Reviews - Specialty Releases


Film Review: 100 Bloody Acres

The feature writing and directing debut of the Australian brothers Colin and Cameron Cairnes, 100 Bloody Acres is a fitfully amusing, mildly shocking and clever entry in the sub-genre of horror comedies.

June 27, 2013

-By Don Groves


filmjournal/photos/stylus/1380058-100_Bloody_Acres_Md.jpg

For movie details, please click here.

The premise may sound off-putting: Two brothers look for fresh meat of the human variety to feed their organic fertilizer business in the Outback. Yet brothers Colin and Cameron Cairnes carry it off with a good deal of energy and style, providing just enough blood and guts to satisfy horror fans, leavened with a large dollop of black humor to appeal to those who are not usually partial to the slasher genre.

Music Box Films’ genre label Doppelgänger Releasing acquired North American rights and is launching the film in 15 cinemas across the U.S. and on video-on-demand platforms. Hopscotch eOne is handling Down Under.

The absence of recognizable names in the cast, apart from Damon Herriman and John Jarratt (the serial killer of Wolf Creek, soon to be seen in the sequel, and Quentin Tarantino’s redneck sidekick in Django Unchained), may not be a negative for U.S. audiences because the concept is the key and the cast delivers convincing performances.

The script won first place in the horror section of the 2010 Slamdance screenwriting competition and went through further development after the brothers teamed up with experienced Australian producers Julia Ryan (Red Dog, My Tehran for Sale, Ten Canoes) and Kate Croser.

Herriman (who stars in the FX series “Justified” and as the hit-man Mr. Jones in CBS’s “Vegas”) plays the cretinous Reg Morgan, who runs the family fertilizer enterprise with his brother Lindsay (Angus Sampson), a gruff, ill-tempered bully with a bushy beard and booming baritone. There’s enough human roadkill in the vicinity to keep the business ticking over, but when they run short of raw materials, Reg comes up with a solution.

He picks up three travelers whose car has broken down en route to a music festival and delivers them to Lindsay, hoping for once to earn his stern brother’s approval.
The hapless trio consists of stunner Sophie (Anna McGahan), her uptight boyfriend James (Oliver Ackland) and their English mate, irritating party animal Wes (Jamie Kristian). While James is trying to summons the courage to propose to Sophie, she reveals she has a thing for both lads, which predictably becomes a source of tension, albeit minor as they face the prospect of being shoved into the brothers’ grinder.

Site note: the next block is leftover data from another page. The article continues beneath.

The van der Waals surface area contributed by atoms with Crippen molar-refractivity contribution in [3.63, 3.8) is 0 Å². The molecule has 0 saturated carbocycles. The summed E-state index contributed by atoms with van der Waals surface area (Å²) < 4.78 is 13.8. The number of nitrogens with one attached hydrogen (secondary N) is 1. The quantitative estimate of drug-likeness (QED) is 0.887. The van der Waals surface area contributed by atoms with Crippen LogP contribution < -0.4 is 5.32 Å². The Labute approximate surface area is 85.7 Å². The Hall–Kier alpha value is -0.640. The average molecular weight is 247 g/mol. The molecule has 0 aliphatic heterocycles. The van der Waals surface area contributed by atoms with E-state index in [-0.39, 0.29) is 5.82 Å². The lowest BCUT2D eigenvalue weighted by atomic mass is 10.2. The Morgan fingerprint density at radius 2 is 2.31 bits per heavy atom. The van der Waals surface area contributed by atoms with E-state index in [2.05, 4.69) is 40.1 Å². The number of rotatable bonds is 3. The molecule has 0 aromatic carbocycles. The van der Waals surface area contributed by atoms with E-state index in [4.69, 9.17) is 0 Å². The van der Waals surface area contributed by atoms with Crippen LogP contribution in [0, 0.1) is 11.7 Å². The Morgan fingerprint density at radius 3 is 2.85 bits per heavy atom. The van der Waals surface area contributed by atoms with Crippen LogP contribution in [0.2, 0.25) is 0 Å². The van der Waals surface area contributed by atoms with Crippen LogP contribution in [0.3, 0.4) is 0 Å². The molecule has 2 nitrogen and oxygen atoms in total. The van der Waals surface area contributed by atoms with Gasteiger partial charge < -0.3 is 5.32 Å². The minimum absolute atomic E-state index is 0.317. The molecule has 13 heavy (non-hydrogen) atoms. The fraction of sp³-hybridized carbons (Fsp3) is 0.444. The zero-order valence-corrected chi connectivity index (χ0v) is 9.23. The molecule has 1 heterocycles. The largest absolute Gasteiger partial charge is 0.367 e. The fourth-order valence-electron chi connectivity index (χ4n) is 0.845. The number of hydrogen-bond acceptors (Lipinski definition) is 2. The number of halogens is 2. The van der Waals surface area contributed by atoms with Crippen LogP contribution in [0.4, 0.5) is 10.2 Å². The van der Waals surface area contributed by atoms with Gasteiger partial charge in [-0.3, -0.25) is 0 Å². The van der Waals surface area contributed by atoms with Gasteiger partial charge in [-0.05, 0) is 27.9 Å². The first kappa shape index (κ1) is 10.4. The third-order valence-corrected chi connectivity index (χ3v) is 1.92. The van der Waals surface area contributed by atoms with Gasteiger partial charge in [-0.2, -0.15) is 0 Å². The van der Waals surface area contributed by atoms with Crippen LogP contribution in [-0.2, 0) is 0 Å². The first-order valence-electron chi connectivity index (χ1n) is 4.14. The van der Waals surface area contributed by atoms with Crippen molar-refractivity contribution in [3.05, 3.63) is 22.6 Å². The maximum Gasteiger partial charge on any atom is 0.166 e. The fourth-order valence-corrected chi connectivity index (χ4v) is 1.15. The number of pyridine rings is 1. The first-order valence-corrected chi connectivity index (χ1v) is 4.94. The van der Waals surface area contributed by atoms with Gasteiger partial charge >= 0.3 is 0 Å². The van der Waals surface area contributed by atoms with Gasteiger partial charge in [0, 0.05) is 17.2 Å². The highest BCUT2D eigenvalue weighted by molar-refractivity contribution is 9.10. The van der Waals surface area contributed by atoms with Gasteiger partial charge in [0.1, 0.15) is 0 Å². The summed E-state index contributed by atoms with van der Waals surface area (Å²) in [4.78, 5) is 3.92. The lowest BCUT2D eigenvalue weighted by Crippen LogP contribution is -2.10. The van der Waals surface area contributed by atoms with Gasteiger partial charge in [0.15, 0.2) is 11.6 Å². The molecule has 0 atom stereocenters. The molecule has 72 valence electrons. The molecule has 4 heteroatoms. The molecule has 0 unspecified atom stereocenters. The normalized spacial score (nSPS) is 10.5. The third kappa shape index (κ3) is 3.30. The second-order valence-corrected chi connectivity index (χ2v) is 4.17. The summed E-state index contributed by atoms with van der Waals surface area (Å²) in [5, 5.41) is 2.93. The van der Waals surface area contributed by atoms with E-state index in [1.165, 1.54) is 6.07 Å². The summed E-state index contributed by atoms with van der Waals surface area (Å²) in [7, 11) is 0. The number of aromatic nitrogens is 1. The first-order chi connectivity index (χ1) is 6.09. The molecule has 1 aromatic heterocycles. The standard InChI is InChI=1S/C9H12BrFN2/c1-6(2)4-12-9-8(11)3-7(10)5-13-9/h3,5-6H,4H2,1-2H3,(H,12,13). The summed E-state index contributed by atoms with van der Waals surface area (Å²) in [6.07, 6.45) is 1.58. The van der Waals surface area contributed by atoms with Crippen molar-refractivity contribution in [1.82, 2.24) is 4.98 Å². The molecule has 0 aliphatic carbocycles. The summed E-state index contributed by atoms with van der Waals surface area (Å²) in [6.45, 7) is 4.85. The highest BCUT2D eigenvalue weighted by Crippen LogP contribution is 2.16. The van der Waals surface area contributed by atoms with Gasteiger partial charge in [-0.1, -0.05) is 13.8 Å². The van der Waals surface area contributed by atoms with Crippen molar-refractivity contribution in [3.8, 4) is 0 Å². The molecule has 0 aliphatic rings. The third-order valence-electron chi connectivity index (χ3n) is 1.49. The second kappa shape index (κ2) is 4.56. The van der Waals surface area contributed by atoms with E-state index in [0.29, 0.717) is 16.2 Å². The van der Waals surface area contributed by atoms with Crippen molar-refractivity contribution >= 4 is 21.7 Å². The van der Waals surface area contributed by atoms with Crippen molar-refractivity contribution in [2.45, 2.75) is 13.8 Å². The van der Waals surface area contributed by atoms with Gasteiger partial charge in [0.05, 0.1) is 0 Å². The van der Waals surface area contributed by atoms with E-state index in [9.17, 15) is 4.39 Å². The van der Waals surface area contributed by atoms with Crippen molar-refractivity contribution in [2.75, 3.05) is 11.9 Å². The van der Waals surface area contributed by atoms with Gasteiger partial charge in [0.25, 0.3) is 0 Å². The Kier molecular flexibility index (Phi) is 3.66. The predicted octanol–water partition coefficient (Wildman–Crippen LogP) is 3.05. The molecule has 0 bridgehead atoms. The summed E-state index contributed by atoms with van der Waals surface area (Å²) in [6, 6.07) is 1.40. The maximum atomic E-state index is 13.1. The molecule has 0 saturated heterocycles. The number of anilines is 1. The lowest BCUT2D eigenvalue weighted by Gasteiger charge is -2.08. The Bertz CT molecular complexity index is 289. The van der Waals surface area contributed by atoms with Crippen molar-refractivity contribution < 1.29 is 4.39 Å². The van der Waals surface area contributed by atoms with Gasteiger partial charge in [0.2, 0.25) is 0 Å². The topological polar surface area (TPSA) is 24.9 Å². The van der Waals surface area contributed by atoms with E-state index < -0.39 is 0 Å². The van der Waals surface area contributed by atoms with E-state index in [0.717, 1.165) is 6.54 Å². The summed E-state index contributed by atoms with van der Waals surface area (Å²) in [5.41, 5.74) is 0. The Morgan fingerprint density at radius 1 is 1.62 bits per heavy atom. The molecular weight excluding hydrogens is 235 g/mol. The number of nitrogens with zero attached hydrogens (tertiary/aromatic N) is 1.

Without giving too much away, suffice to say that among the ensuing events there is an escape, the severing of several limbs, one character embarking on an imaginatively filmed acid trip, and an encounter with the laconic local cop (Jarratt).

All the action takes place in one long day during the Australia Day weekend, but the brothers don’t allow the pace to flag so the jokes keep coming, punctuated by bursts of violence and a couple of plot twists which some viewers may find beyond bad taste.

One inspired running gag revolves around a cheesy commercial for the brothers’ fertilizer business, which airs around-the-clock on the local radio station. Another refers to James’ fondness for the music of John Butler. The title refers to the expansive size of their remote property.

Herriman is a hoot as the nervy, insecure but well-meaning Reg, an endearing oaf who has been led astray by his brother. He’s well-matched with Sampson’s psychopathic and increasingly desperate Lindsay. Reg unexpectedly shows a prim moral stance at one point, while he insists to the intended victims that “we’re not psychopaths, we’re small-business operators.”

McGahan, who received the Heath Ledger Scholarship from the Australians in Film organization in Los Angeles last year, shows plenty of spunk and charm as the free-spirited Sophie. Chrissie Page has a brief but effective cameo as the brothers’ unconventional Aunt Nancy. John Brawley’s crisp cinematography, the editing by Dale Dunne and Joshua Waddell and a soundtrack spiced with quirky Australian country songs are further pluses.
—Don Groves